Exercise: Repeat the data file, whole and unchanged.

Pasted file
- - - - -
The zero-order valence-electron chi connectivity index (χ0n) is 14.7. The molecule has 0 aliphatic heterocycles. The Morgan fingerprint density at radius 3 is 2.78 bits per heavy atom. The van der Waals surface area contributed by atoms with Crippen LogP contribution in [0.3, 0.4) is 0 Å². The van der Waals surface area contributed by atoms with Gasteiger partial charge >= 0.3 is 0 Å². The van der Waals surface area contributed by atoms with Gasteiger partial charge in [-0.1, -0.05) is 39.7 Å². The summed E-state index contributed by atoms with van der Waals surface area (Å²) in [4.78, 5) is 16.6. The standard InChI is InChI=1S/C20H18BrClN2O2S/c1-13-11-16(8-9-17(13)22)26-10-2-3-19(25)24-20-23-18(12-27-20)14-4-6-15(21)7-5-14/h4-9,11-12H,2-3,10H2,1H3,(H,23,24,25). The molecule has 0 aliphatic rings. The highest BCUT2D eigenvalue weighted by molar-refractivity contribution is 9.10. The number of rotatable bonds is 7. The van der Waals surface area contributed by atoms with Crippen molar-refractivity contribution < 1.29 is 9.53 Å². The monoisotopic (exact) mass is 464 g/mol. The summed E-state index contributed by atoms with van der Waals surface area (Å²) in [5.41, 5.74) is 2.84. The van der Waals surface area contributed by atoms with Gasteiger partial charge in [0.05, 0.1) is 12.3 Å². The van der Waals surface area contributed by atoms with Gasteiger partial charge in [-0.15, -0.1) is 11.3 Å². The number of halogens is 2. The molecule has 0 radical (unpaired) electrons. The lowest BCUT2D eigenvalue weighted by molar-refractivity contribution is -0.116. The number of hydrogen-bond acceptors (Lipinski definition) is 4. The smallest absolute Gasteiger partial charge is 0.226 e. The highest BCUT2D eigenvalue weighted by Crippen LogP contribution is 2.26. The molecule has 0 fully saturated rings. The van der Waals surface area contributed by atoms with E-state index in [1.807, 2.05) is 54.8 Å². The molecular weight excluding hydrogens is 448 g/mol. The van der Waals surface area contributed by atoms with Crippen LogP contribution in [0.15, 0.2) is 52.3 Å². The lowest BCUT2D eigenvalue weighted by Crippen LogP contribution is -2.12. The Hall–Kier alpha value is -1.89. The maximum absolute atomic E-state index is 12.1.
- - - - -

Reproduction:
The zero-order valence-electron chi connectivity index (χ0n) is 14.7. The molecule has 0 aliphatic heterocycles. The Morgan fingerprint density at radius 3 is 2.78 bits per heavy atom. The van der Waals surface area contributed by atoms with Crippen LogP contribution in [0.3, 0.4) is 0 Å². The van der Waals surface area contributed by atoms with Gasteiger partial charge >= 0.3 is 0 Å². The van der Waals surface area contributed by atoms with Gasteiger partial charge in [-0.1, -0.05) is 39.7 Å². The summed E-state index contributed by atoms with van der Waals surface area (Å²) in [4.78, 5) is 16.6. The standard InChI is InChI=1S/C20H18BrClN2O2S/c1-13-11-16(8-9-17(13)22)26-10-2-3-19(25)24-20-23-18(12-27-20)14-4-6-15(21)7-5-14/h4-9,11-12H,2-3,10H2,1H3,(H,23,24,25). The molecule has 0 aliphatic rings. The highest BCUT2D eigenvalue weighted by molar-refractivity contribution is 9.10. The number of rotatable bonds is 7. The van der Waals surface area contributed by atoms with Crippen molar-refractivity contribution < 1.29 is 9.53 Å². The monoisotopic (exact) mass is 464 g/mol. The summed E-state index contributed by atoms with van der Waals surface area (Å²) in [5.41, 5.74) is 2.84. The van der Waals surface area contributed by atoms with Gasteiger partial charge in [0.05, 0.1) is 12.3 Å². The van der Waals surface area contributed by atoms with Gasteiger partial charge in [-0.15, -0.1) is 11.3 Å². The number of halogens is 2. The molecule has 0 radical (unpaired) electrons. The lowest BCUT2D eigenvalue weighted by molar-refractivity contribution is -0.116. The number of hydrogen-bond acceptors (Lipinski definition) is 4. The smallest absolute Gasteiger partial charge is 0.226 e. The highest BCUT2D eigenvalue weighted by Crippen LogP contribution is 2.26. The molecule has 0 fully saturated rings. The van der Waals surface area contributed by atoms with E-state index in [1.807, 2.05) is 54.8 Å². The molecular weight excluding hydrogens is 448 g/mol. The van der Waals surface area contributed by atoms with Crippen LogP contribution in [0.15, 0.2) is 52.3 Å². The lowest BCUT2D eigenvalue weighted by Crippen LogP contribution is -2.12. The Hall–Kier alpha value is -1.89. The maximum absolute atomic E-state index is 12.1.